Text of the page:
Mumbai Has Me Now

Trina Talukdar

“Mumbai is a cruel city,” you’ll always hear them saying that. And perhaps the famous quote from the not-so-famous recent comedy flick, “The Hangover II” applies to Mumbai more than Bangkok- “Mumbai has her now.”

I am going to be evicted from my apartment in a month and I have no place to go. Mumbai does not rent out to single men or women, especially not a single woman running an NGO where she houses and educates marginalized women. “Sirf family ko hi dena hai,” apartment owner after owner tells me. Sometimes I get hopeful, when, after much explaining to them of the good cause and pleading they say they will consider or consult. But then I don’t hear back from them for days, and I know.  From Bandra to Borivali…same story.

I cannot afford to buy an apartment or a house or land in Mumbai to circumvent the owners who do not want to rent, because I cannot afford the most expensive real estate in the world. And I can’t get a loan because I don’t have a corporate job to show for. Oh wait…I can get something on top of a hill in Mahabaleshwar or an island in the Arabian Sea…I can afford that. But there are no schools or hospitals or transportation systems there, I exclaim! “Arey, Madam. Aap inko khila pilake zinda rakh rahe ho, ye bahut badi baat hai. Padha kikha ke kya karoge aap?” the broker asks. There was also a gentleman, much renowned in the social sector, who once told me, “Why don’t you keep them in an old factory or garage?”

On the 10th of August, I have to leave my current apartment. And I will be on the streets with 8 young girls.

Sumaiya started counting in December and was doing long division in May. She started learning the alphabets in January and was reading Enid Blyton in June. Pinky was reading Dr. Seuss in January and is reading C. S. Lewis in June. Yet, my girls can’t get admitted into any school in this city, because they don’t have a birth certificate or a school leaving certificate from their previous school. But more importantly, because they don’t have DINK parents working in the IT sector and fair skin. I have spoken to 12 schools, no 13, I forget, there are so many, they mesh in my head like a giant brick and mortar monster, and they all deny my girls education.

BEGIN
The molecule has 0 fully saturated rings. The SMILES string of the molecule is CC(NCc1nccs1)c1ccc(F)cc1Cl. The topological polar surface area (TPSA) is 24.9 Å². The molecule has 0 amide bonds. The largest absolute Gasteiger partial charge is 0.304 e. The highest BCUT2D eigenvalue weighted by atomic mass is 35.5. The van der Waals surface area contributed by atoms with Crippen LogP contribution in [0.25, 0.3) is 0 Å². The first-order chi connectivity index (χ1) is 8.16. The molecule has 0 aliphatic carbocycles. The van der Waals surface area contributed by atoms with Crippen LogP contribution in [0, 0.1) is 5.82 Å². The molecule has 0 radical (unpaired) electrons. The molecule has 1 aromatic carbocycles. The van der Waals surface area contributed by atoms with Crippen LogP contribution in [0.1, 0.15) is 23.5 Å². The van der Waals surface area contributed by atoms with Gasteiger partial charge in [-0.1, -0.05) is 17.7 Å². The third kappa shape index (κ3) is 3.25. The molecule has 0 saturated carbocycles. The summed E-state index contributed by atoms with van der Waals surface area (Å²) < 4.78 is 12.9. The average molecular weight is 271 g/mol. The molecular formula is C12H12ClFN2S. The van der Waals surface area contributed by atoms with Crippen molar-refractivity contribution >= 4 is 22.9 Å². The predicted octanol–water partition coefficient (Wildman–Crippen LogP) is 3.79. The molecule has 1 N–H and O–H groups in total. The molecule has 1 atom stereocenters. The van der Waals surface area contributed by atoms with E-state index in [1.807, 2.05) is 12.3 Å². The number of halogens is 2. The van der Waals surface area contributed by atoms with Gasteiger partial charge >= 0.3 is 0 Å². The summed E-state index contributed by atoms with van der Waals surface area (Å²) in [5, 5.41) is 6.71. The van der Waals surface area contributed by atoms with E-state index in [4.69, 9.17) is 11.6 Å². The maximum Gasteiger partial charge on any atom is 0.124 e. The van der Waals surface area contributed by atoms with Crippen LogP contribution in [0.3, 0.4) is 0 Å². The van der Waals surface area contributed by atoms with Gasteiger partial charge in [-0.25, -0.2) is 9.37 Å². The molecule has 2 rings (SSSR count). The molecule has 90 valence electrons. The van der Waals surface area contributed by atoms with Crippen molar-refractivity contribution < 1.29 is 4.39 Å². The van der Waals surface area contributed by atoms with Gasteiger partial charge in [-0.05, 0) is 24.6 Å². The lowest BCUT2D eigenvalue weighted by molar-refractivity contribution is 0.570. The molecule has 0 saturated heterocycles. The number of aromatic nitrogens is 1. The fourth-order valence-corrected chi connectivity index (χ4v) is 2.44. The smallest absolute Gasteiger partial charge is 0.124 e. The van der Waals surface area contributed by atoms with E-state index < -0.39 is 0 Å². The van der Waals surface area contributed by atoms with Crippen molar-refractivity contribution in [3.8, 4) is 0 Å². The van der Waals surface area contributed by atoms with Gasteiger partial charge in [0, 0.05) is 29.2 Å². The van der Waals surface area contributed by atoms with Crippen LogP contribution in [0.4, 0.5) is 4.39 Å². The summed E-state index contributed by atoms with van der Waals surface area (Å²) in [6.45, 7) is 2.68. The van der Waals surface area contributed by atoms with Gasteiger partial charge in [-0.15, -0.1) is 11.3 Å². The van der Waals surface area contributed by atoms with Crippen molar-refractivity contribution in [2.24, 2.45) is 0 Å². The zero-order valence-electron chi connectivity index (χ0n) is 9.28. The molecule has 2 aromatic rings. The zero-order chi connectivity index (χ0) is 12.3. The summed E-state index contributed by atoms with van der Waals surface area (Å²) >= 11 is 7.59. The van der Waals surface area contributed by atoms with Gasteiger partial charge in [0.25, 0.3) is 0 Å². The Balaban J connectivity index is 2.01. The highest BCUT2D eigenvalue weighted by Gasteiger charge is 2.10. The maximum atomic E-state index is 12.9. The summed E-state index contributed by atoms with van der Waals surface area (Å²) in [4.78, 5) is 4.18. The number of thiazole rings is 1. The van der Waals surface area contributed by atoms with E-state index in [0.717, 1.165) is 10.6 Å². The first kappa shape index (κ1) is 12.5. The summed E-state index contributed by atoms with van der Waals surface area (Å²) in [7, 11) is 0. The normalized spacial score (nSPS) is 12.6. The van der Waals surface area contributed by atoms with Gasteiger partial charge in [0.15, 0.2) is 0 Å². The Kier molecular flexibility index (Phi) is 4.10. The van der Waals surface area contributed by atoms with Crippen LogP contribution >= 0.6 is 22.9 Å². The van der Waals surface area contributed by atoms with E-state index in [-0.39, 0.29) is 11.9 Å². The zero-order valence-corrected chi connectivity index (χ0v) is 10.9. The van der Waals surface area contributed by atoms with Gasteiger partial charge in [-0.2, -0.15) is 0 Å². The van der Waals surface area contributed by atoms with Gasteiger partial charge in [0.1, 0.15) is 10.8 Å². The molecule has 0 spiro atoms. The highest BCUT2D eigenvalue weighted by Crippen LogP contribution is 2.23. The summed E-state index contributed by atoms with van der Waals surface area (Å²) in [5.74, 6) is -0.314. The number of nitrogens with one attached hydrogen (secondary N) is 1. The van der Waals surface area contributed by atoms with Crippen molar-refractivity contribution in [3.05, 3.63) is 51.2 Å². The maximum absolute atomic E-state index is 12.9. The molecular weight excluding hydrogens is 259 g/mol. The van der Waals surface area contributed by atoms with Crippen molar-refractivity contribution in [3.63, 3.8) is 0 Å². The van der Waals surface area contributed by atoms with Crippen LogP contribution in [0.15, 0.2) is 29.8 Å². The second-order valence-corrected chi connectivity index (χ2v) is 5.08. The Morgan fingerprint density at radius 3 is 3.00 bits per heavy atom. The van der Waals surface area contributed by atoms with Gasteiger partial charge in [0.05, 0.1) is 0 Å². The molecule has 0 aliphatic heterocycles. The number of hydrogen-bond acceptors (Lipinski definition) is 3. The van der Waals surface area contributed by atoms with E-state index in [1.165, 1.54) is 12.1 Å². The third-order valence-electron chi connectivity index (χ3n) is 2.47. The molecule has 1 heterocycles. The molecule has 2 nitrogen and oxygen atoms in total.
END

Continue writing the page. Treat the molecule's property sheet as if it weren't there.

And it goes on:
The Mantralay hands me a sheet of 23 documents I have to submit to be able to get government support. Amongst them is proof of functioning for 3 years. But how will I function for 3 years without their support, to be able to apply for their support 3 years later?

I am alone, and Mumbai has me now.

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"Mumbai Has Me Now" by @bongbuzz

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  1. It is the best of times. It is the worst of times. India happens to be a trillion dollar economy. Yet only the other day I was reading that India ranked real bad among the most dangerous nations for women.

    Rampant trafficking, early age of marriage and a poor gender ratio accounted for India’s poor ranking, which is at 4th (after Afghanistan, Congo and Pakistan)! Kranti is a flicker of hope in this grim situation. Do let us know if you were able to find a new shelter.